18. In Little Burgundy, close to Atwater Market, The Burgundy Lion, The Corona and Joe Beef. Probably on this empty lot. www.hudsonhouse.ca
  19. Pandox Establishes In North America - Acquires InterContinental Hotel in Central Montreal Stockholm, Sweden, July 11, 2007 - (Hugin) - PRESS RELEASE Stockholm, 11 July 2007 Pandox establishes in North America - acquires InterContinental Hotel in central Montreal Pandox acquires well-known InterContinental Hotel in Montreal for CAN$ 49 million, approximately EUR 35 million. It is the company's first acquisition in North America. The hotel consists of 26-stories and is an integral part of World Trade Centre with direct access to the Montreal Convention Centre (Palais des Congrès). The hotel consists of 357 rooms of international size, and offers the customers a full- service product with restaurants, bar, fitness and large conference and meeting facilities. The hotel is located in Old Montreal, close to the financial district. "It is with both respect and curiosity that we broaden our geographical market. The acquisition creates a good base for our establishment in Canada and North America. We hope this will be the beginning of a selective expansion in North America", says Anders Nissen, CEO Pandox AB. "North America is a natural development of Pandox' internationalisation, which creates good conditions for the competence and knowledge the company possesses to develop hotel businesses in a broad geographical market." Pandox and IHG (InterContinental Hotels Group) have signed a management agreement and will in close cooperation develop, modernise and run the hotel. The hotel is in need for upgrading and through an investment program of approximately CAN$ 11 million, approximately EUR 8 million, all hotel rooms will be refurbished, new F&B products developed as well as upgrading of the meeting and lobby areas. Montreal is Canada's second largest city with a population of 3.6 million people and ranks first in the country in the number of international organisation headquarters. There is a strong demand for hotel rooms in the city. A demand that is expected to increase as Montreal becomes a more and more important city for congresses and meetings. "We are looking forward to strengthen the collaboration with IHG with whom we have good experiences of", says Anders Nissen. Seller of the hotel is InterContinental Hotels Group and Cadim, a division of the Caisse de dépôt et placement du Québec. __________ For further information: Anders Nissen, CEO Pandox AB, +46 (0)8 506 205 50, +46 (0)708 46 02 02, [email protected] Pandox is one of the leading players in the hotel property market in Europe. The portfolio consists of 44 hotels of which eleven operations, and with a total of around 10,000 rooms located in Sweden, Denmark, Germany, Belgium, Switzerland, the UK, the Bahamas and Canada. Pandox hotels operate under well-known brands such as Hilton, InterContinental, Crowne Plaza, Radisson SAS, Holiday Inn, Scandic, Elite, Clarion, Quality, First or through independent distribution channels. Copyright © Hugin ASA 2007. All rights reserved. Pandox http://www.pandox.se/ ISIN: SE0000394181 Stock Identifier: SSE.PAND July 11, 2007 From the Asia Corporate News Network http://www.acnnewswire.net Topic: General Announcement Sectors: Financial General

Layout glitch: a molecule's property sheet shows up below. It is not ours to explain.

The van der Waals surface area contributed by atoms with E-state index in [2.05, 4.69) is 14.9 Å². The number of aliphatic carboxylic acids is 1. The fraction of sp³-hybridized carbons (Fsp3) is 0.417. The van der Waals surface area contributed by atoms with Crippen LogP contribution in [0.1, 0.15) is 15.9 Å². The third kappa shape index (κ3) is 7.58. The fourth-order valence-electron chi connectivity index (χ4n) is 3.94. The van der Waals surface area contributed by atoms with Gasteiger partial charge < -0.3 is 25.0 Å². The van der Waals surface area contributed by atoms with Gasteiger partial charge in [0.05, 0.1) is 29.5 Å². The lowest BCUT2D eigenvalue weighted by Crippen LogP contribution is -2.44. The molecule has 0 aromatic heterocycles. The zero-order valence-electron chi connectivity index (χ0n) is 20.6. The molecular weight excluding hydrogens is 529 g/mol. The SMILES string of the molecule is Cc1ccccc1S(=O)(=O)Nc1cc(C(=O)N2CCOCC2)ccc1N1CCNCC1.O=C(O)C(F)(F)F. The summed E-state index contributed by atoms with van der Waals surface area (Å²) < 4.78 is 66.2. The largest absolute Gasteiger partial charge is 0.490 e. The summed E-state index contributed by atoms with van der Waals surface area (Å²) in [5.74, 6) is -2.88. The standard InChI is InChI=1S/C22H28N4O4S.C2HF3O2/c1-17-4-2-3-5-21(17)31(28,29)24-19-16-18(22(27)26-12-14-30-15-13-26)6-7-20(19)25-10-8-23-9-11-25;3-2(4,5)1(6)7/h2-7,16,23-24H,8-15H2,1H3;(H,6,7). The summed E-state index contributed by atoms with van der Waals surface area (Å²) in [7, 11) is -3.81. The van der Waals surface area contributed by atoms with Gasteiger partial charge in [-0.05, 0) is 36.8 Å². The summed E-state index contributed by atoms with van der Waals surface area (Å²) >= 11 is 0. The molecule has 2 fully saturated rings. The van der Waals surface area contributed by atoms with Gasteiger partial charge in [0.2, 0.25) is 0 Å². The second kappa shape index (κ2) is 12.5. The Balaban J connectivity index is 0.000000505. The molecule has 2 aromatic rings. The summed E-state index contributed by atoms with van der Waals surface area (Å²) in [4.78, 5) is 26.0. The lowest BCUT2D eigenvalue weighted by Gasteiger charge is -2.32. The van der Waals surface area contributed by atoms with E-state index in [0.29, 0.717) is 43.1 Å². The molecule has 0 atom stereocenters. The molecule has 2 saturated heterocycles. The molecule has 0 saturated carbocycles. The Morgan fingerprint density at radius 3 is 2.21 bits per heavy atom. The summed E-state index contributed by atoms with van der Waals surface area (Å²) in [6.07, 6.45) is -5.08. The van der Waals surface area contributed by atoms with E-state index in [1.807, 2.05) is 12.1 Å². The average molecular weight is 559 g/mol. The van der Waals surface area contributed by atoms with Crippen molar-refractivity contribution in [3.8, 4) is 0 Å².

20. Cash-strapped Quebec Liberal wing warns of closing CAMPBELL CLARK From Thursday's Globe and Mail September 27, 2007 at 5:07 AM EDT OTTAWA — The Liberal Party's Quebec wing has warned Leader Stéphane Dion that it needs a quarter-million-dollar cash injection by Friday or it will have to close its Montreal office and lay off staff. The threat is not a sign of a financial crunch but part of an internecine battle between the party's national headquarters, run by officials close to Mr. Dion, and its Quebec machine over the transfer of funds, according to party officials. The Montreal office will remain open, Liberal officials said, but the dire warning has piled onto a run of troubles for Mr. Dion. It all seems to be centred in Quebec, where grumbling about his leadership has been loudest since last week's poor showing in three by-elections, including the loss of the party's traditional safe seat of Outremont. Mr. Dion yesterday lost potential star candidate Marc Garneau, the former astronaut, who said he was frustrated by the leader's delay in appointing him to run in the safe Liberal seat of Westmount-Ville Marie. And even an MP who leapt to his defence, Raymonde Folco, of the suburban Montreal riding of Laval-Les Iles, appeared to damn him with faint praise and conceded that Mr. Dion was "not getting through" in Quebec. At his age, Ms. Folco told reporters, the leader is not going to be able to change radically, so strong players in the party might have to travel with him in the province. Former Liberal cabinet minister Jean Lapierre said on CTV-Newsnet that the party's Quebec director-general, Serge Marcil, told Mr. Dion "that if [the Liberals] don't deposit a quarter of a million dollars by Friday, they probably will have to close down the office in Montreal and they can't even honour the payroll." When reached by telephone, the president of the party's Quebec wing, Robert Fragasso, said he would call back, but he did not. A spokesman for the Liberal Party in Ottawa, Elizabeth Whiting, said that the party's Montreal office will not close. She said that a request for funds came from Quebec, but did not discuss the details, although she acknowledged that Ottawa and the Quebec Liberals disagree over money. The public departure of Mr. Garneau was another blow to Mr. Dion yesterday. The former head of the Canadian Space Agency had wanted to carry the party's banner in Westmount Ville-Marie, but decided to give up on running for the party because he doubted Mr. Dion would choose him. The Liberal Leader has said he will name a candidate in the riding, but, having been passed over for an appointment in Outremont, Mr. Garneau said he decided he will no longer try to run.